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Infrastructure blog

How private investment can unlock the potential of Cambodia’s infrastructure

16 November 2023

Political instability has set back infrastructure development in Cambodia, but policy reform has helped drive private investment.

How private investment can unlock the potential of Cambodia’s infrastructure
Policy reform in Cambodia has laid strong foundations for public-private partnerships. Image credit: Shutterstock

Private sector engagement is a key element of strategic infrastructure planning.

It boosts governments’ financial capacity to plan the infrastructure they need to deliver on their long-term vision.

In recent years, Cambodia has laid a strong foundation for private investment to unlock the true potential of its infrastructure system.

Using principle 10 of the Enabling Better Infrastructure (EBI) 12 guiding principles, we show how Cambodia has strengthened its enabling environment to attract private finance through policy and legal reform.

Closing Cambodia's infrastructure gap

Over the past decade, political instability has made infrastructure investment in Cambodia difficult.

With limited private investment, the country’s infrastructure quality has suffered.

Currently, Cambodia ranks 106 out of 140 countries on the Global Infrastructure Hub’s infrastructure quality ranking.

To bridge this gap, the Cambodian government has made key policy reforms to attract the private sector support needed to help improve its infrastructure services.

Long-term planning is integral to this approach.

Creating a strong enabling environment

To strengthen its enabling environment for private sector investment, the Cambodian government has focused on three key activities:

  • Developing policy to set public-private partnerships (PPPs).
  • Creating a PPP unit.
  • Refining the legal and regulatory environment for PPPs.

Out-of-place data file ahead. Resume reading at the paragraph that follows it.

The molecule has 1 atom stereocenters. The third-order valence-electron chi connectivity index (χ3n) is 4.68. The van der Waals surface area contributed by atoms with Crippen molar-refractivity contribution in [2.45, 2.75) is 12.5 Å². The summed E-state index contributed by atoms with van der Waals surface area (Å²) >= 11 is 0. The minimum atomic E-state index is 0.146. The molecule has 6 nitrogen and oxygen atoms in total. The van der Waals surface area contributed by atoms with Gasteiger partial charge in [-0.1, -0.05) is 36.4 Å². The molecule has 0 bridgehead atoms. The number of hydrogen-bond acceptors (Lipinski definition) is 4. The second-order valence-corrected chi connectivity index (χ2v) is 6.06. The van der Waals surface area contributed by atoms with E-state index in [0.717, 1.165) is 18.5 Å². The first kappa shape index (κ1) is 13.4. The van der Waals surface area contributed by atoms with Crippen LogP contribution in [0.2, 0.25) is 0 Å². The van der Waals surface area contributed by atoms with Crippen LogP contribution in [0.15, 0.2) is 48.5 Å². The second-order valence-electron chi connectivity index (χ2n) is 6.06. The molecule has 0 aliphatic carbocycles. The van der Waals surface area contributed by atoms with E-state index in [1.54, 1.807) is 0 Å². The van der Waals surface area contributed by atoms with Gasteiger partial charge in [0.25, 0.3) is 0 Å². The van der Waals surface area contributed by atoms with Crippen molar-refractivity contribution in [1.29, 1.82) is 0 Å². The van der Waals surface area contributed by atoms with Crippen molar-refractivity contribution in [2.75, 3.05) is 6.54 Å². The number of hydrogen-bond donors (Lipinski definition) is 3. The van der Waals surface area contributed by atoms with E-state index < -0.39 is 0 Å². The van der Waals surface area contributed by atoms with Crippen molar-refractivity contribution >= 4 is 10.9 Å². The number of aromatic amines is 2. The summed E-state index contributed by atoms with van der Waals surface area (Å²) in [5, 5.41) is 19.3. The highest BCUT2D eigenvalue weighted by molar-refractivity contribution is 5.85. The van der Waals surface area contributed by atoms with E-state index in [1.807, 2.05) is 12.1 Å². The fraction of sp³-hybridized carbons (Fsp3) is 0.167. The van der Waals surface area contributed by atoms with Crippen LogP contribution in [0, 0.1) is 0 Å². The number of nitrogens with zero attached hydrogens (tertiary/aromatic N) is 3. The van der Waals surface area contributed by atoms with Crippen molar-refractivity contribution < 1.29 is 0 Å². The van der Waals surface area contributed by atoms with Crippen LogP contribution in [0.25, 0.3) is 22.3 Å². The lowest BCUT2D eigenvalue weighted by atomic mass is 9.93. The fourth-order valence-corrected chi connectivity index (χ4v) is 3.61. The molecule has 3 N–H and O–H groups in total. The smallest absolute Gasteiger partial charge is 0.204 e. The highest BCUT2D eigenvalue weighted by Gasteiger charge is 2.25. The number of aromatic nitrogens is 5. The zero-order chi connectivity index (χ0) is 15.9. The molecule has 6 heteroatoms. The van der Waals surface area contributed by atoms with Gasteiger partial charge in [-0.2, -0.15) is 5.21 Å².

A closer look...

In a 2016 policy paper, the Cambodian government established a robust framework for the use of PPPs.

This paper set out a long-term roadmap for developing a consistent, interlinked system to oversee PPPs to encourage private investment in public infrastructure.

To support the smooth running of its PPP system, Cambodia established a Central Public-Private Partnerships Unit (CPU) under the Ministry of Economy and Finance.

The CPU makes recommendations on the selection and approval of PPP projects. It also monitors, reviews, and evaluates the progress made towards implementing PPPs.

In 2021, to strengthen the legal environment for PPPs, the government implemented a PPP law.

The law was designed to regulate public infrastructure projects in Cambodia in line with the PPP policy paper. It also helps PPP projects remain efficient and transparent.

By taking these steps, Cambodia has laid foundations to set up partnerships with the private sector and streamline infrastructure investment.

Strengthening Cambodia's enabling environment

The three steps taken by Cambodia to strengthen its enabling environment have built investor confidence and, in turn, unlocked a wider range of financing options.

What is an enabling environment?

From the Enabling Better Infrastructure report: 'The range of institutional, knowledge and human elements that need to be developed to create a supportive context for the creation and implementation of a national infrastructure strategy.'

This activity is helping the country bridge its infrastructure gap.

As a next step, a needs assessment to identify the most pressing national needs could inform a national infrastructure strategy. This strategy could then help identify the most urgently needed PPPs.

Developing a strategy will help policymakers better understand which projects will yield the most social, economic, and environmental benefits for the country.

To develop an infrastructure strategy, the country can follow a three-step process:

  1. Set objectives that consider country-specific factors.
  2. Assess needs through a cross-sectoral lens.
  3. Develop a strategy incorporating a range of funding and financing options.

EBI guidance neatly covers these three steps within its 12 principles, which provide a clear framework for strategic infrastructure planning.

To find out more about mobilising the private sector to strengthen infrastructure planning, read our EBI report.

  • Adina Nembhardt, EBI programme researcher at ICE